0530WoffordAUDListen to Glory 1330's Mike Wofford talk about the challenges and rewards of being a color commentator.
On the air, Glory 1330’s Mike Wofford sounds just like any other color commentator.
His voice is crisp and clear. His thoughts are intelligent and well-researched. His chemistry with his on-air partner is as fluid as any other sports broadcasting team.
With 30 years in the broadcasting business behind him, all of that is understandable.
But what separates Wofford from his peers is his one challenge. Wofford is legally blind.
"I can barely make out my hand if I stick it up to my face," said the Gainesville native Wofford, who was diagnosed with retinitis pigmentosa when he was 15 years old.
From the time he was first diagnosed with the disease, which causes the rods and cones in the eye to die, Wofford’s vision slowly deteriorated. In 1982, when he was 26, the doctors told him he was legally blind.
"They told me I’d be fully blind with a dog and a cane by the time I was 27," Wofford said. "I’m 50 now, and I can still see a little."
His vision is so bad that he can’t make out the "E" on the eye chart, but Wofford continues to work as a broadcaster, color analyst and, as of 1998, the general manager and owner of Glory 1330, an AM Christian radio station in Gainesville.
"I’m really blessed," Wofford said when trying to explain his ability to continue broadcasting. "Having a disability is one thing, but you can’t let it keep you down, and you can’t let it keep you from what you’ve been called to do."
In Wofford’s case, that means broadcasting sporting events, regardless of whether or not he can actually see what’s happening.
"You can’t tell he can’t see," said Ron Poole, Wofford’s play-by-play partner for football games. "People that don’t know him are surprised to find out that he can’t see. He’s so good he works around it."He has a real feel for the game."
Feel is an appropriate word when describing Wofford and his abilities to remain a credible broadcaster.
In the studio, he feels for CDs and buttons on the control board in order to smoothly run his morning radio show. At games, he feels for how the game is panning out based on the words of his play-by-play guys, whether it’s Poole during football season or Chris Kinsey during the basketball and baseball seasons.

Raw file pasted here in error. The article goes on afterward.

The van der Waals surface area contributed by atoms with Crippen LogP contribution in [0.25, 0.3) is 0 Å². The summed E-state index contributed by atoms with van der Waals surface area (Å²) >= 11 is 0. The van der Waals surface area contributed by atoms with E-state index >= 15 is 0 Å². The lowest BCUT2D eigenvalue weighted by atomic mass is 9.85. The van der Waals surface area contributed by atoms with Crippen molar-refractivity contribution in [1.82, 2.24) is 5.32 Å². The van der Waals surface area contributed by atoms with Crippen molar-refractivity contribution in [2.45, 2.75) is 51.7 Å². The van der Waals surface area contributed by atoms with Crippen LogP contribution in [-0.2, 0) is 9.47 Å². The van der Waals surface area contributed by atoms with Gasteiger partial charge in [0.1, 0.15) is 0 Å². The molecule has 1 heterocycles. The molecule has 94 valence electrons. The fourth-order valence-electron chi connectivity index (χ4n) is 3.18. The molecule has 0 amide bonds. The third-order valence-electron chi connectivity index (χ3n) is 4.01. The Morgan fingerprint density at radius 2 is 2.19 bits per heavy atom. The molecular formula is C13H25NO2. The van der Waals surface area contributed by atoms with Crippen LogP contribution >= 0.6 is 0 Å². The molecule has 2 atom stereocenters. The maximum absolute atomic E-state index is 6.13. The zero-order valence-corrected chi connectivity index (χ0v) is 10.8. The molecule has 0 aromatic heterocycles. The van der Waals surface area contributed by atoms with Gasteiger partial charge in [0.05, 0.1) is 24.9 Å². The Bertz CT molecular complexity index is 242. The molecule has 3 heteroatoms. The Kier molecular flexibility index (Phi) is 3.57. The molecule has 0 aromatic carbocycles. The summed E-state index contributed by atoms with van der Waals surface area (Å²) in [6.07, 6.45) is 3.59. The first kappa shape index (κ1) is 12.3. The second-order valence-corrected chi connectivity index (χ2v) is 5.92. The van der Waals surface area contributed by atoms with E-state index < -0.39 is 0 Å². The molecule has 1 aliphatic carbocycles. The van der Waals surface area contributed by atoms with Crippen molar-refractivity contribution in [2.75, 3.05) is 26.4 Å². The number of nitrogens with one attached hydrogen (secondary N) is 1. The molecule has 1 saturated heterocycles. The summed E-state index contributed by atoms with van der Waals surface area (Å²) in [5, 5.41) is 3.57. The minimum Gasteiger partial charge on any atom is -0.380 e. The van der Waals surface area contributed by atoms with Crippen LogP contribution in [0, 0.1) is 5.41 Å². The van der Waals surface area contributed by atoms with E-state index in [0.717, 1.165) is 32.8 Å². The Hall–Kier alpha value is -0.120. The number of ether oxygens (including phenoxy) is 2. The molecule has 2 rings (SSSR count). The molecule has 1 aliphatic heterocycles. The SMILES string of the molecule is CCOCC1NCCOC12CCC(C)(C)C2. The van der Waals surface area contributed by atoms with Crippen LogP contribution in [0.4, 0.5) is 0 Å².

"It’s amazing that he can figure out what’s happening just by what I’m saying," said Kinsey, who is in his first year at Glory 1330 after interning there in 2005. "Sometimes he can tell where the ball is going before I even get the words out of my mouth."
As a newcomer to the broadcasting world, Kinsey also said that Wofford is helping him become a better on-air personality.
"Him being blind is almost an advantage for me," Kinsey said. "I have to paint the picture that much better."
According to Wofford, it is those portraits described by his partners that allow him to remain successful.
"The biggest obstacle I have to overcome is working with a play-by-play guy that I can trust that they know what they are talking about," Wofford said. "If they mess up, then I mess up and that makes me look bad.
"The one thing I don’t want in my job is for someone to say, ‘Oh that poor blind guy over there,’" he added. "When you hear my voice on the radio I want you to think that I’m just like anybody else ... that I can see and I can do the job."
Aside from finding a play-by-play partner that he can trust, Wofford, who spent four years as a play-by-play basketball announcer during the 90s, deals with a multitude of obstacles on a daily basis. Whether it’s having engineer Paul Meggs help him with the studio computer or having one of his employees read him the roster of a team so he can memorize it — because as Wofford put it "braile is too difficult to learn"— his daily routine isn’t easy.
"This job isn’t as easy as it was 30 years ago," said Wofford, who began his career in 1978 at WGGA-550. "Back then, there were like 30 players on a football team. Now there are 100 kids on the team."
But his love for the job keeps him going.
"Being here gives me something to wake up to every morning," he said. "I’ve got purpose in my life. It’s to be here, to be on the radio and serve God and this community."
That mentality has afforded Wofford the opportunity to maintain a positive outlook on life, despite the fact that he can’t see the two people he loves the most — his wife of 10 years, Janet, or his 8-year-old daughter Lilly.
"The biggest thing in my life that I miss is that I can’t see my 8-year-old daughter," Wofford said. "I can’t see her face and I can’t see her grow up."
With that in mind, Wofford said that if he were able to have his vision back for one day, he wouldn’t go to a game and see what he’s been missing all these years.
Instead he’d gather all the people he loves and try to form an everlasting memory.
"I’d get my little girl with me, my wife, my family," Wofford said. "I would get the things I cherish the most together and have that picture in my mind.
"The big thing to me is to see the family and see them clearly," he added. "I don’t think I’d even go to work that day."
While he doesn’t know if he will be able to make that wish come true, he admits that his goal is to "not go blind. The goal is to beat this thing."
Until that happens, he will continue his life as a broadcaster and color commentator.
"So I can’t see," he said. "The big thing is that I can do the job. If I make a mistake people will say it’s OK because I can’t see, but I don’t want to make it a constant thing.
"I’ve got the pressure on me that others might not have," he added. "I want to sound good, I want to know what I’m talking about, but at the same time I don’t want them to know I’m blind.
"The day that I sound like I’m blind, I’m getting out of it. I won’t be on the radio anymore doing ball games."